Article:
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China's lead in green tech reflects political will, social consensus

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BEIJING, July 24 (Xinhua)-- A series of recent international reports have reconfirmed China's impressive progress in clean technology and its lead in global green development, which once again demonstrates China's strong political will and social consensus for sustainable development.

China is now the main contributor to a 24-percent rise in new global investment in clean energy in the second quarter this year, with large Chinese solar and wind projects raising 18.3 billion U.S. dollars in finance, according to Bloomberg New Energy Finance in a report released earlier this month.

The picture is affirmed by the International Energy Agency, which has predicted China will overtake Europe as the world's top renewable energy growth market this year.

The fundamental dynamics behind this growth, according to Samantha Smith, the World Wildlife Fund (WWF)'s global climate and energy policy leader, is political will, which "separates winners from losers in the clean economy of the future."

The world's energy experts agree political decisiveness is key to the success of green development, a sector that requires sustained and considerable investment but may not bring about immediate economic returns any time soon.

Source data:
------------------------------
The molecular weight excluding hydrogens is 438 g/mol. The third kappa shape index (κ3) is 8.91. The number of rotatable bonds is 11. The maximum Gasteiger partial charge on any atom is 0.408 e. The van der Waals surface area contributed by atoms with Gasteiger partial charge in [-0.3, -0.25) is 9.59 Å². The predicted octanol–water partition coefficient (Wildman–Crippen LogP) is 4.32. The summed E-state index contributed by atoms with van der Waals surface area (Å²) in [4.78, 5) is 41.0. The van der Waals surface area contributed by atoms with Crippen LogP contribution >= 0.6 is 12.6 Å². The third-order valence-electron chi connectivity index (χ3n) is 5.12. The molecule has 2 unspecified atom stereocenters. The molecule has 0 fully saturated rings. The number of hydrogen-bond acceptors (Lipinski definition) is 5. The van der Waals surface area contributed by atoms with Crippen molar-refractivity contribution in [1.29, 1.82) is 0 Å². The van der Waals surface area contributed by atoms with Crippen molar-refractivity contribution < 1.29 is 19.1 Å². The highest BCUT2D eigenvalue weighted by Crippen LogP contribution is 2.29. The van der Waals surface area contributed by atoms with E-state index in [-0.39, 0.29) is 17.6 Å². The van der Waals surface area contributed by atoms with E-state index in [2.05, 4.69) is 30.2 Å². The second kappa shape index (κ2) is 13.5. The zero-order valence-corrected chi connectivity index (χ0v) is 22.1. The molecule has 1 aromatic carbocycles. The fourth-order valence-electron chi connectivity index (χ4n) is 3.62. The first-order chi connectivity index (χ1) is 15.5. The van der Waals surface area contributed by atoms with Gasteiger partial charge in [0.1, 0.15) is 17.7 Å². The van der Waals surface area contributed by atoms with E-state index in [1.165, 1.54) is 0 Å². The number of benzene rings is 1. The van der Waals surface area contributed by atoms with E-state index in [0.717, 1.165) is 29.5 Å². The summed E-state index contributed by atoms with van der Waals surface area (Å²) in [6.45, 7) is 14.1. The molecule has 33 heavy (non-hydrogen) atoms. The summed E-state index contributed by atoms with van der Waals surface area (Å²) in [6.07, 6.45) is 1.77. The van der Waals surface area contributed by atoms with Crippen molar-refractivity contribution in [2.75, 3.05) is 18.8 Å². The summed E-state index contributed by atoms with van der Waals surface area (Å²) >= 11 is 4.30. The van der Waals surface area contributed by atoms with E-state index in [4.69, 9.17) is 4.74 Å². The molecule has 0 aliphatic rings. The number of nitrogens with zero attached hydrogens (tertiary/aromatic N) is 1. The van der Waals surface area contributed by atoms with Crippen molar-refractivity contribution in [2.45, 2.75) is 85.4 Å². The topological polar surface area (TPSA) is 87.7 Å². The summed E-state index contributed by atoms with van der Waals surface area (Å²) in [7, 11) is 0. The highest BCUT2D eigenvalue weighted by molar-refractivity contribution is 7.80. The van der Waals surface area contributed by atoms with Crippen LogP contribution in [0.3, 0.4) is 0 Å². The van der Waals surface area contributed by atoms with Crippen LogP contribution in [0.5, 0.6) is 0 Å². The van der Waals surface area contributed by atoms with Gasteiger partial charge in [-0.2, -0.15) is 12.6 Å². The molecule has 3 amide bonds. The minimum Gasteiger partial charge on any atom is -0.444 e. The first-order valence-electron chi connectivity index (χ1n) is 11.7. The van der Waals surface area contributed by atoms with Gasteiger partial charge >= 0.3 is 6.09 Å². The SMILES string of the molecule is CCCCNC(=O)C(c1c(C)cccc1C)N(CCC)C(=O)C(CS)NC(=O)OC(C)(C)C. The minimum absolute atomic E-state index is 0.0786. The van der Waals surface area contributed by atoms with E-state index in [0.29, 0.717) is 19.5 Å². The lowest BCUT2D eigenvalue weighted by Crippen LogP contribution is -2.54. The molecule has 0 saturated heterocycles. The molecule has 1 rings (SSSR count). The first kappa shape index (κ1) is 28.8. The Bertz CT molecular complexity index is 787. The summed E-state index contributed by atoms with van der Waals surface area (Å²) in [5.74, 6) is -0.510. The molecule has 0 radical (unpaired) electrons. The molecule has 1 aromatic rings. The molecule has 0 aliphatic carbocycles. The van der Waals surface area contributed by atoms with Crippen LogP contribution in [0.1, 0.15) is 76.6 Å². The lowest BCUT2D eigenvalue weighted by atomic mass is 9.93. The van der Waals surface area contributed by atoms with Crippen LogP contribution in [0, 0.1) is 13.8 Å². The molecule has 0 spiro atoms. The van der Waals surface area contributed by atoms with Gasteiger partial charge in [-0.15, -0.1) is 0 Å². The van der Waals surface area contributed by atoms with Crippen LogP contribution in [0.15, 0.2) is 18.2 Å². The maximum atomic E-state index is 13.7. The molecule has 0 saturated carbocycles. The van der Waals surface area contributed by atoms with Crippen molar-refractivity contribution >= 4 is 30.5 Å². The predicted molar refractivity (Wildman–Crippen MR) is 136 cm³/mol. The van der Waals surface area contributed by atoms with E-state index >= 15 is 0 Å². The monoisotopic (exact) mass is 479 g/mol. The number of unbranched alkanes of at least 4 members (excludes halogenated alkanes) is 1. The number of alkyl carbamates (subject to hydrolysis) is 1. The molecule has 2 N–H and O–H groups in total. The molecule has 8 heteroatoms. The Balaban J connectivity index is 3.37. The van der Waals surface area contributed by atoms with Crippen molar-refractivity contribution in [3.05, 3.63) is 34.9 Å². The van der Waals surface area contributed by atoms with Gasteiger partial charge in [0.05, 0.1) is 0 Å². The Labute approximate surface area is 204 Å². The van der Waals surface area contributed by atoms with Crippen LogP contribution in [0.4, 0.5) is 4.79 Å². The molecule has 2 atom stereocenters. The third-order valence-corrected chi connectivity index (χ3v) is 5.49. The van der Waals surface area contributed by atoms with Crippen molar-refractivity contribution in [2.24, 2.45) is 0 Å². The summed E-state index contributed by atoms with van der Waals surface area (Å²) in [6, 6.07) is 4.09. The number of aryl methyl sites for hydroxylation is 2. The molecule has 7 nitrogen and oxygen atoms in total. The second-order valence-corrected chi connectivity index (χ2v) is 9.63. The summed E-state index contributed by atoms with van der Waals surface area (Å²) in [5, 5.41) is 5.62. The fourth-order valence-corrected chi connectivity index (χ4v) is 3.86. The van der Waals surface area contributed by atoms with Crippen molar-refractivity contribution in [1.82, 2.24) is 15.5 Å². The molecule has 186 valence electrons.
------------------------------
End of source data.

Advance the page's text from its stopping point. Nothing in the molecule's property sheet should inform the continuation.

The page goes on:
Such decisiveness is evident in China's case. The country has elevated environmental protection to its national will and included it in the country's development blueprint for next five years.

On Monday, Chinese President Hu Jintao vowed to "boost green, recycling and low-carbon development" at a high-level meeting.

Moreover, the Chinese government's firm grip on macroeconomic development also helps secure financial support for implementing environmentally friendly policies.

"The government invested, and now the winners are getting the sales, jobs and technology," Smith said.

The Chinese government's green initiatives have been embraced by the public. Atlantic Monthly, a U.S. journal, noticed the re-emergence of old bike-riding habits in the eastern Chinese city of Hangzhou, where locals enjoy the world's largest public bicycle network, a symbol of "green transformation" in China.

The Wall Street Journal also pointed out recently that environmental awareness among residents has extended from China's prosperous eastern coast to the less developed inland.

What China has done in its green development has also gradually won acknowledgement from Western countries, which used to be skeptics.

China's green efforts will not only reduce the burden on the increasingly populous Earth, but will also play a constructive role in the recovery of the world economy.

Countries that gain a strong foundation in clean tech, a sector the WWF report hopes will one day rival the oil and gas market, may have the best prospects of capitalizing on the expected strong growth in the future, say experts. There is every reason to believe this is what happening in China.

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